Till Röthig

Till Röthig
Fraunhofer Institute for Molecular Biology and Applied Ecology IME | IME · Department of Bioresources

PhD

About

86
Publications
10,410
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Publications

Publications (86)
Article
Full-text available
Scleractinian corals are assumed to be stenohaline osmoconformers, although they are frequently subjected to variations in seawater salinity due to precipitation, freshwater runoff, and other processes. Observed responses to altered salinity levels include differences in photosynthetic performance, respiration, and increased bleaching and mortality...
Article
Full-text available
Coral reefs are in decline. The basic functional unit of coral reefs is the coral metaorganism or holobiont consisting of the cnidarian host animal, symbiotic algae of the genus Symbiodinium, and a specific consortium of bacteria (among others), but research is slow due to the difficulty of working with corals. Aiptasia has proven a tractable model...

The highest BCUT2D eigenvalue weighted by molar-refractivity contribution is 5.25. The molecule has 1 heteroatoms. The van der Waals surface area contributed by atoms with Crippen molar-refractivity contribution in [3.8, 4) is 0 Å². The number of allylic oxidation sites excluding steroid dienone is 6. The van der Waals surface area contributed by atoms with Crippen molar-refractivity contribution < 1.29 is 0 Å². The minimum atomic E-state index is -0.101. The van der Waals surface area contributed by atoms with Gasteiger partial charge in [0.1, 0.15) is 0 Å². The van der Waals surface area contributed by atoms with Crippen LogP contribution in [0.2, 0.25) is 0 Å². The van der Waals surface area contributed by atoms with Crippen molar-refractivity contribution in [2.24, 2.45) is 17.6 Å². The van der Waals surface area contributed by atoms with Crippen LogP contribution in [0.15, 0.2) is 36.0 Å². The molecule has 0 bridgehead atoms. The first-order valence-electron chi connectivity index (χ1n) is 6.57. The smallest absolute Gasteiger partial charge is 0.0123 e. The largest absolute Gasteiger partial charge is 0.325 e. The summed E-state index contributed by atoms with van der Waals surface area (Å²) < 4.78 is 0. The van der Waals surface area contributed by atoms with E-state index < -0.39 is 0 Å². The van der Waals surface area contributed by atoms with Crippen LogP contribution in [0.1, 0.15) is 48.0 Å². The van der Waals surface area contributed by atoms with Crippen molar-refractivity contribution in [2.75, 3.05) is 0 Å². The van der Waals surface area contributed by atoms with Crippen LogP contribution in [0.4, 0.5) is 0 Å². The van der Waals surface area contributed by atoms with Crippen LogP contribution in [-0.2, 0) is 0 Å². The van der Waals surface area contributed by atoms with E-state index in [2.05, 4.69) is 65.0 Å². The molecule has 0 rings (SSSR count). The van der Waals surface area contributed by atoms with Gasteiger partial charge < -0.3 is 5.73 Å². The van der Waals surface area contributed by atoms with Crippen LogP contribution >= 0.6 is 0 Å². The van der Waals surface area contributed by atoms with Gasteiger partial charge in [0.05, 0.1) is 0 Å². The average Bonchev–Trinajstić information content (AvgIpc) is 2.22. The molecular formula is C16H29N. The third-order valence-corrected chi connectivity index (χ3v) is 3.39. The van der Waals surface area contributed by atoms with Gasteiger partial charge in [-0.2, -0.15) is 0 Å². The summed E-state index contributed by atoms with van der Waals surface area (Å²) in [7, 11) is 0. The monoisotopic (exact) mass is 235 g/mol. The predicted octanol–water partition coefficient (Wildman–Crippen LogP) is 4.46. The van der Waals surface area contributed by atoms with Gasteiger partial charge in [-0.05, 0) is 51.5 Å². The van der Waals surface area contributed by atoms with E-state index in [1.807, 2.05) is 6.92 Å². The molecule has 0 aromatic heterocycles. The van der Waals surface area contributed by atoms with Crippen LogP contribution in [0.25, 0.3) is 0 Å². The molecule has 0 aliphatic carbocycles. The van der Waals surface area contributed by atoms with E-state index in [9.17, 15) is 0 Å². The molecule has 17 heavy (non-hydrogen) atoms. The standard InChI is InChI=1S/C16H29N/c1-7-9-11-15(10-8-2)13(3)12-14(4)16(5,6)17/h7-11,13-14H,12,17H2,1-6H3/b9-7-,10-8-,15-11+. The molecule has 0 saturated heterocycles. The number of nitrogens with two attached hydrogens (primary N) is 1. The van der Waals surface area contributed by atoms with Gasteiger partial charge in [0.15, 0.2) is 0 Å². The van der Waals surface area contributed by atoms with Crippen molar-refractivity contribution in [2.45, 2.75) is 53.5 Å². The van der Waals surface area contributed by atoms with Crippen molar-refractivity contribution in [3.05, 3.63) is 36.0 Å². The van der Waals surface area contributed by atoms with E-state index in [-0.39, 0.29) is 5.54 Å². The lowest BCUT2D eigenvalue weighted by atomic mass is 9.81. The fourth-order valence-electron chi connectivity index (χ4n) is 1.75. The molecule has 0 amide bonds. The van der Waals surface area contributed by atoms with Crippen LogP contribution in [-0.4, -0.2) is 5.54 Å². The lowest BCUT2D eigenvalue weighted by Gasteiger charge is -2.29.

Article
Full-text available
The endosymbiosis between Symbiodinium dinoflagellates and stony corals provides the foundation of coral reef ecosystems. The survival of these ecosystems is under threat at a global scale, and better knowledge is needed to conceive strategies for mitigating future reef loss. Environmental disturbance imposing temperature, salinity, and nutrient st...
Article
Full-text available
Increasing temperatures on a global scale and locally deteriorating water quality affect coral distribution and health. Mechanisms that convey environmental robustness are poorly understood and have been attributed to the coral host, algal symbionts, and prokaryotic associates. Flexibility of the host’s (bacterial) microbiome has been suggested to...
Article
Full-text available
Background Marine holobionts depend on microbial members for health and nutrient cycling. This is particularly evident in cnidarian-algae symbioses that facilitate energy and nutrient acquisition. However, this partnership is highly sensitive to environmental change—including eutrophication—that causes dysbiosis and contributes to global coral reef...
Article
Full-text available